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Title: Zuni

Author(s): Southwest Crossroads Spotlight

Introduction to Zuni

The Zuni, who call themselves A'shiwi, tell the story that long ago their gods cut off the peoples' tails, split the webs between their toes with stone knives, and led them from the underworld to seek their home in the center of the universe. When at...

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Title: The Pueblo Potter: A Study of Creative Imagination in Primitive Art

Author(s): Ruth Bunzel (Author)

A Pueblo potter explains how to teach a girl to make a pot.

When a girl starts to make a jar, I should tell her to take a handful of clay about the size of a cup, and to work it in her hands, using two fingers, until it is like a cup. Then she should put it in a mold and roll strips of clay about as thick as ...

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Title: Lanyade

Source(s): The Navajo and Pueblo Silversmiths

Author(s): John Adair (Author)

The first Zuni silversmith was a man named Lanyade. He tells this story at the age of 95.

When I was a young man about thirty years old [1872], a Navajo came to Zuni who knew how to make silver. This man’s Navajo name was Atsidi Chon. I had traveled through the Navajo country a good many times, on my way to the Hopi villages, and I knew ...

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Title: Muster Roll

Source(s): Majestic Journey: Coronado’s Inland Empire

Author(s): Stewart L. Udall (Author)

Before Coronado’s expedition into New Mexico, a muster roll was taken describing each traveler in detail.

We know a lot about events that day at Compostela— exactly 192 years before George Washington was born in 1732—because Don Antonio had issued an order that each soldier would pass before an inspector and declare his possessions. Thus, diligent sc...

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Title: Hopi

Author(s): Southwest Crossroads Spotlight

An introduction to and overview of the Hopi material in Southwest Crossroads.

The villages of Hopi are the oldest continuously inhabited settlements in North America. Oraibi, the oldest village, dates back to about 1125 A.D. Present-day Hopis live in thirteen villages on and around three mesas in northern Arizona. For hundr...

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Title: Katsinam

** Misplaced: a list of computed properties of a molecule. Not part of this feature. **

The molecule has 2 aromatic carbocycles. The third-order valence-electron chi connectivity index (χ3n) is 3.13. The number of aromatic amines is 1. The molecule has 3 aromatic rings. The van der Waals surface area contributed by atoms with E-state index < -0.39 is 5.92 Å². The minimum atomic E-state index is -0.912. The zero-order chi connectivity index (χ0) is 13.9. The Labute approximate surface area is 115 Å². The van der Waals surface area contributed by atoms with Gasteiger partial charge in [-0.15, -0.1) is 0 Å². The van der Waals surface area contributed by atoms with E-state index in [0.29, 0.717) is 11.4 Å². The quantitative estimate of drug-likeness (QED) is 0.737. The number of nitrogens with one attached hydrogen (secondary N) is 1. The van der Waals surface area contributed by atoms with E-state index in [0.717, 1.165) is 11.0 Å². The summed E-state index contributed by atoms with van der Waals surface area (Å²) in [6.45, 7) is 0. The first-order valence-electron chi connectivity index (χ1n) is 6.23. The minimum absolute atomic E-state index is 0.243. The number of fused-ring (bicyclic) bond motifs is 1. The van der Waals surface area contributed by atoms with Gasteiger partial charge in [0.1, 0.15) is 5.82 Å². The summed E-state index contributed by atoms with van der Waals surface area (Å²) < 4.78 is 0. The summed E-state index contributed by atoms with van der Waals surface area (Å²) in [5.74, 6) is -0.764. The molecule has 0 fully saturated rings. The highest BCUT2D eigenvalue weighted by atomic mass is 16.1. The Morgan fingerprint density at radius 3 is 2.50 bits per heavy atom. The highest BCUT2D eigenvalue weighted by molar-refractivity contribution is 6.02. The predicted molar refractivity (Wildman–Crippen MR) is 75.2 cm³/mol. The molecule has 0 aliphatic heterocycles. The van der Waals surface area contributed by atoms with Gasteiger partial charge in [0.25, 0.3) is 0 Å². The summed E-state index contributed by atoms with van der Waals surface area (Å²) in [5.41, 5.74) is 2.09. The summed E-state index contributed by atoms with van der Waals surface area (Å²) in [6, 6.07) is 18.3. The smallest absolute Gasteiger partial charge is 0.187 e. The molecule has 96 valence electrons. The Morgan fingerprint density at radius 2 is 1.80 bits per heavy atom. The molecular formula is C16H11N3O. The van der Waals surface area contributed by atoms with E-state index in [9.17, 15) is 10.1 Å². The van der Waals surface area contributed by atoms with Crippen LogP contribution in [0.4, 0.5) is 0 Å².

Author(s): Southwest Crossroads Spotlight

The meaning and origin of katsina rituals.

Katsinam are Hopi spirit messengers who send prayers for rain, bountiful harvests, and a prosperous, healthy life for humankind. They are our friends and visitors who bring gifts and food, as well as messages to teach appropriate behavior and the con...

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Title: Nampeyo

Author(s): Southwest Crossroads Spotlight

How Nampeyo revived old design traditions among Hopi potters.

During the 1870s and 1880s, a young Hopi woman named Nampeyo searched for potsherds in the ancient village of Sikyatki on First Mesa. Nampeyo was the daughter of Qotca Ka-o (White Corn), who was a member of the Tewa Corn Clan. Her Hopi father was a ...

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Title: Hopi Silver

Author(s): Southwest Crossroads Spotlight

How the Hopis came to be silversmiths.

Silversmithing in the American Southwest tells a story of creative encounters among peoples. The Navajos probably learned the art of silversmithing from Mexican artisans. Oral tradition recalls that a Navajo taught silversmithing to a Zuni man named ...

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Title: Hopi Storytelling

Author(s): Southwest Crossroads Spotlight

A brief description of Hopi storytelling practices.

In Hopi, a good storyteller is described as a tuwut’smoki. This word means something like “story bag”—someone who collects and remembers stories from a long and rich oral tradition. Hopi storytellers often begin their stories by saying ...

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Title: Hopi Weaving

Author(s): Southwest Crossroads Spotlight

A brief history of weaving among the Hopi.

The origins of Hopi weaving extend deep in time. For many centuries, Hopi men grew short-staple cotton that they spun into thread and then wove into fabric. They used an upright loom to weave blankets and cloth. The fabric was made into everyday clot...

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